The EMPA-REG trial was the first to be published. It is a secondary prevention trial, included patients with an established cardiovascular disease. This is compared to CANVAS trial which included a percentage of patients with risk factors but no previous vascular events. The DECLARE is an ongoing trial to assess the cardiovascular outcomes with dapagliflozin has also included primary and secondary prevention cohorts (n = 10,189 vs. 5,023 respectively) [14].

In the EMPA-REG trial [12], the primary outcome occurred in a significantly lower percentage of patients in the empagliflozin group (hazard ratio (HR) in the empagliflozin group, 0.86; 95.02% confidence interval (CI), 0.74 to 0.99; P < 0.001 for non-inferiority and P = 0.04 for superiority). Empagliflozin resulted in a significantly lower risk of death from cardiovascular causes (HR, 0.62; 95% CI, 0.49 to 0.77; P < 0.001), death from any cause (HR, 0.68; 95% CI, 0.57 to 0.82, P < 0.001), and HHF (HR, 0.65; 95% CI, 0.50 to 0.85; P = 0.002). These findings have not been seen in any of the previous cardiovascular trials and seemed not to be related to glycemic effects despite the excellent glycemic benefits seen with empagliflozin. In CANVAS trial [13] the primary endpoint was reduced with canagliflozin compared with placebo (26.9 versus 31.5/1000 patient-years; HR, 0.86; 95% CI, 0.75 - 0.97; P < 0.001 for non-inferiority, P = 0.02 for superiority) in the total cohort, with no statistical evidence of heterogeneity (P = 0.18) between the primary (HR, 0.98; 95% CI, 0.74 - 1.30) and secondary (HR, 0.82; 95% CI, 0.72 - 0.95) prevention groups [13-15].

In the CVD real study, the use of SGLT-2i, versus oral glucose-lowering drugs, was associated with lower rates of HHF (HR 0.61; 95% CI 0.51 - 0.73; P < 0.001); death (HR 0.49; 95% CI 0.41 - 0.57; P < 0.001); and HHF or death (HR 0.54; 95% CI 0.48 - 0.60, P < 0.001) with no significant heterogeneity by country [16, 17].

These unique cardiovascular benefits seemed not to be related to glycemic effects despite the decent glycemic benefits seen with empagliflozin. After 12 weeks, during which glucose-lowering therapy was to remain unchanged, the adjusted mean differences in the glycated hemoglobin level between patients receiving empagliflozin and those receiving placebo were -0.54% (95% CI, -0.58 to -0.49) in the 10-mg group and -0.60% (95% CI, -0.64 to -0.55) in the 25-mg group. These differences have diminished as the study progressed as glucose-lowering therapy was allowed to be adjusted to reach (at week 206) to -0.24% (95% CI, -0.40 to -0.08) and -0.36 percentage points (95% CI, -0.51 to -0.20) in the 10-mg and 25-mg groups respectively.

Non-Glycemic Benefits of SGLT2i▴Top 

Since the clinical use of the SGLT2i and especially after the results of landmark cardiovascular outcome trials, the researchers are working on finding the probable mechanisms behind the consistent cardiovascular benefits caused by this group of antidiabetic agents. Many mechanistic analyses of clinical and experimental studies have suggested the following non-glycemic multifactorial CV protective mechanisms of SGLT2i. Summary of the possible explanations of the SGLT2i is illustrated in Figure 1.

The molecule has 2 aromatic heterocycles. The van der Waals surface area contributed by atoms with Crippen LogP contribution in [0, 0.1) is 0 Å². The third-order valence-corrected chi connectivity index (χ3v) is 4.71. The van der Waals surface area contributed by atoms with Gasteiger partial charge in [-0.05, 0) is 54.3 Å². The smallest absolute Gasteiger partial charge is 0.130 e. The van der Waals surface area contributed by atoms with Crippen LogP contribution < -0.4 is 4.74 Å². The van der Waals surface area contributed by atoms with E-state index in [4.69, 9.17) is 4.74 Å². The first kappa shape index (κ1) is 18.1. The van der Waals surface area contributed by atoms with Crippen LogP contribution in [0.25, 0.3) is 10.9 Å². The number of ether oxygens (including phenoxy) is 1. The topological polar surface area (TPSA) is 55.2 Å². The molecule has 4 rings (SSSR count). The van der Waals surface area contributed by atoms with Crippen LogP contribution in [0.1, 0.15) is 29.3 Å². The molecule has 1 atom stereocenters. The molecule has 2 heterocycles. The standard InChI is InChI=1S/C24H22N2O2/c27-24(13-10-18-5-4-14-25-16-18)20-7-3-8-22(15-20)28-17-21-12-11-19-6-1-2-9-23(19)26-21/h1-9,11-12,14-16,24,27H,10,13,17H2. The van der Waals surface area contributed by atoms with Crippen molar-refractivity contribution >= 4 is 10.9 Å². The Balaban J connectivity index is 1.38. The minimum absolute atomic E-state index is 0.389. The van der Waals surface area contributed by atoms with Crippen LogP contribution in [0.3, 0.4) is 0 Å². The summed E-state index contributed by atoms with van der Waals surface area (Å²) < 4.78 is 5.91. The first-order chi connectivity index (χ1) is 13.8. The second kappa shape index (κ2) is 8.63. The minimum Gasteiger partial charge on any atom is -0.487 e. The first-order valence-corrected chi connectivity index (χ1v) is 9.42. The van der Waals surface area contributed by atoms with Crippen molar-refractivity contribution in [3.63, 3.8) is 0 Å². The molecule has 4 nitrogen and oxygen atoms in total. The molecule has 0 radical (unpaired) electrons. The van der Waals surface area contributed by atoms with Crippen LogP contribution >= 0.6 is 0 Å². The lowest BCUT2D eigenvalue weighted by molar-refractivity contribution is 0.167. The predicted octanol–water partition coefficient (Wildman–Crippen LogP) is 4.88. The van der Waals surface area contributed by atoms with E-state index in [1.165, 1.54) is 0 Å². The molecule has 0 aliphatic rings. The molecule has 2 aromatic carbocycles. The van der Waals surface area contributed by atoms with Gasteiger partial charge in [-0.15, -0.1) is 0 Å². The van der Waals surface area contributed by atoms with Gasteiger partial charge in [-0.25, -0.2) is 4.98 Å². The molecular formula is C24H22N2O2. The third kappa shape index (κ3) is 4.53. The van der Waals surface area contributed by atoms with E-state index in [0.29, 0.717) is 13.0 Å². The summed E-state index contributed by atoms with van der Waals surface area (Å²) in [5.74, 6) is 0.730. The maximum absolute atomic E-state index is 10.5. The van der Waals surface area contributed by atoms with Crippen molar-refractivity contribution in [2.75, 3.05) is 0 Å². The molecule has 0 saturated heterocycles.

Figure 1.
Click for large image
Figure 1. Current clinical and experimental hypothesis on cardioprotective effect of SGLT2 inhibitors.

Effect on body weight

The clinical efficacy and metabolic benefits of many SGLT2i that are out of proportion to their glycemic improvement are proven in multiple trials in comparison with other antidiabetic agents. In a prolonged trial of over 104 weeks, weight loss of 4.5 kg by empagliflozin, but the HbA1c reduction was comparable to glimepiride [18]. Studies on dapagliflozin showed an average of weight reduction of 2.3 and 2.4 kg over 24 and 48 months, respectively [19, 20]. Notably, weight reducing privilege of SGLT-2i is evident even in combination therapy with other agents known to cause weight gain like pioglitazone. In a study with empagliflozin 10 mg and 25 mg versus placebo as an add-on to pioglitazone ± metformin showed a mean weight loss of -1.62 ± 0.21 kg and -1.47 ± 0.21 kg; P < 0.001) with empagliflozin 10 mg and 25 mg, respectively, compared to +0.34 ± 0.21 kg with the placebo group [21].

Effect on body fat

Weight loss is a consistent finding in all the studies involving SGLT-2 inhibitors and associated with the loss of calories and water through glycosuria caused by these agents. Initial rapid weight loss seen with SGLT-2 is attributed secondary to fluid loss. Usually, a reduction of 2 - 3 kg is seen over 24 - 52 weeks in most of the studies [18-22]. Moreover, total body fat mass (visceral and subcutaneous adipose tissues) may also be reduced. The loss of total body fat was found to be significantly associated with increased loss of urine glucose, but no significant improvement was reported with adiponectin, hepatic lipid or leptin level in this subgroup of patients [22]. Noteworthy, studies on glucagon-like peptide-1 (GLP-1) agonists, like liraglutide, have shown a similar visceral fat reduction [23]. This may support the combination of SGLT2i and GLP-1 agonist theory that we shall discuss it at the end of this document.

Insulin sensitivity and glucose perturbation

Insulin resistance is well-known factor linked to increased cardiovascular mortality and atherosclerosis. The salutary effect of SGLT-2 inhibitors on glycemic control is its ability to work independently of insulin secretion and action. This ability translates into the introduction of this drug at any stage of T2DM and along with any other antidiabetic agents [24]. The chronic glycosuria caused by these agents, with resultant loss of calories, adipose tissues and weight increases insulin sensitivity [25], which in turn, reduces glucotoxicity, a risk of beta cell failure, and even decreases the daily requirement of exogenous insulin and other secretagogues [22].